Bar clamps are our reliable tool to use when it comes to holding heavy and large pieces. But if you often see marrings on your workpiece, that isn’t normal! This is a call for some adjustment or fixing with your bar clamp. You will learn how to fix a bar clamp if you will let yourself be absorbed in.
What’s the Use of Having Bar Clamps?
Wrapping around a heavy and large object for a steady hold is easy with the help of bar clamps. If you have these, you are sure to get even cuts and measurements with your workpiece. It is actually multi-purpose as you can also use this with plastics, woods, and metals. As humans, holding pieces could be tiring and can cause hand fatigue. Sometimes, as we get so tired, we lose our grip and damage our piece. But not with bar clamps because they are stable and reliable as long as you set them properly. It prevents slips, scratches, and abrasions in our workpiece. This is why, if we notice a change in its performance, we should know how to fix bar clamp. By reading below you learn some tips on how to fix it.
How to Fix Bar Clamps:
Different Types of Bar Clamps
Before you start learning about how to fix bar clamp, you must know that there are different types of bar clamps. As to what we know, they hold and secure but each is made for a more specific purpose. Here are the different types of bar clamps:
a. Quick-release Bar Clamp
If you need an easy open and close hold, this is the best type that you can use. Bear in mind that in some places, they call it a trigger clamp because of its ability to clamp and unclamp quickly.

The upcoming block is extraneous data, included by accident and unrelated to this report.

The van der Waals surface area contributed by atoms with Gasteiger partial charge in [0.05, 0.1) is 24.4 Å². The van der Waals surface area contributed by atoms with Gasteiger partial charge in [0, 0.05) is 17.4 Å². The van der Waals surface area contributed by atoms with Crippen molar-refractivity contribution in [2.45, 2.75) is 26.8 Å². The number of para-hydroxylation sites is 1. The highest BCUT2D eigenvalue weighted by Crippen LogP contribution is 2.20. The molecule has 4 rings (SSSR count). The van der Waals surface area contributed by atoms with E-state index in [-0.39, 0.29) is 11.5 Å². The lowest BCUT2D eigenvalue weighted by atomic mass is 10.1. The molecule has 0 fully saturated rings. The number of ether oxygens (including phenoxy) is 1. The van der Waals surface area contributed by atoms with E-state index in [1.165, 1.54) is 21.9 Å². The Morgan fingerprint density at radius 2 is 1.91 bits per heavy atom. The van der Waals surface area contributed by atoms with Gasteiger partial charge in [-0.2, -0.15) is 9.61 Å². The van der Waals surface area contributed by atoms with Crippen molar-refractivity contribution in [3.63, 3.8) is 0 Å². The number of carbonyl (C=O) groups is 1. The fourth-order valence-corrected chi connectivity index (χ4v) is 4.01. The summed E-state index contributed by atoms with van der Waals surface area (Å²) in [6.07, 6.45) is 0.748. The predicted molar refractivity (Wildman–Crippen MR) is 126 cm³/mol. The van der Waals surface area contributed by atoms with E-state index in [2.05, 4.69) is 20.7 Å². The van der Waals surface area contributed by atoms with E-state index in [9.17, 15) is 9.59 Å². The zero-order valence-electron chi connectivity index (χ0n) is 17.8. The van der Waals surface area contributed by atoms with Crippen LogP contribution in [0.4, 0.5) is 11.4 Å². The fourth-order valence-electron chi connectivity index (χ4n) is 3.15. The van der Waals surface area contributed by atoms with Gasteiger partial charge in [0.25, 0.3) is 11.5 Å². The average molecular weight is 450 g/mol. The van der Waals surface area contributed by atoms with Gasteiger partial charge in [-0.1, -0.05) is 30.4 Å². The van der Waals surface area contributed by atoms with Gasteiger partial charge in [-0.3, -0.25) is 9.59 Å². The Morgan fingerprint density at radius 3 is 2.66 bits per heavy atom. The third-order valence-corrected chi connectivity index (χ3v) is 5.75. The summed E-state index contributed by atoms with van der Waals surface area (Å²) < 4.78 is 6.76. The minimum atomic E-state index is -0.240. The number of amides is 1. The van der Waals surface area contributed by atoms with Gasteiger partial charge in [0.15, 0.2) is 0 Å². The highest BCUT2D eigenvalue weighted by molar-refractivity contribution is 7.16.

b. Sash Clamp
This is the commonly used clamp of carpenters and woodworkers. You will not have a hard time using it because you can adjust both jaws.
c. Pipe Clamp
It has a circular bar that looks like a pipe. You can use this if you need to join, fasten, or glue your workpiece together.
d. T-Bar Clamp
This is similar to a sash clamp. Their difference is the, of course, shape. You can use this T-shape if you need more support because it is ideal for larger pieces. Also, you may find this pricey because this is often used for heavy and large delicate pieces.
Use Laundry Wire
How to fix bar clamp that keeps on slipping? This is the common problem of every bar clamp. You might find this funny but putting a piece of wire between the sliding jaw and bar will prevent the clamp from slipping. This solution isn’t costly. In fact, you can see these wires outside of your house. Like where you hang your clothes to dry under the scorching heat of the sun. All you need to do is cut from your excess laundry wire which is about 4 to 5-inches. Then like we’ve mentioned earlier, insert in between the sliding jaw and the bar. And voila! Your problem is solved.
Roughen the Back!
Another method that you can try on how to fix bar clamp is linked to the use of a hacksaw. With your hacksaw, run the blade in a slanted position to make small cuts at the back of the bar clamp. Remember, for this to work you must maintain a slanted position to make perfect roughs. With these cuts, the jaws of your bar clamp will not slide loose. If you don’t have a hacksaw at home, you can use a handsaw. Do the same process and you’ll get a promising result. Easy right? This won’t take you 10 minutes to be done. You don’t need to buy a need one. Just do this trick and you can save money!
Carpentry, wood, or metalworking is disastrous without the help of a bar clamp. Yes, it is possible for to us make, but it comes with a price of hand fatigue and misalignment. Of course, none of us would want to risk getting these issues. That is why we seek help from bar clamps! Bar clamps are our dear friend when it comes to holding or getting ready heavy pieces. It helps us cut and measure evenly by giving us a stable hold. But this could turn into a nightmare if something hinders it from functioning well. That is why we need to learn how to fix bar clamp. With the tips that we have given you, you can be confident enough to handle the problem on your own. Plus you can be sure it will work nicely to help you build a better workpiece. Find out more about bar clamps.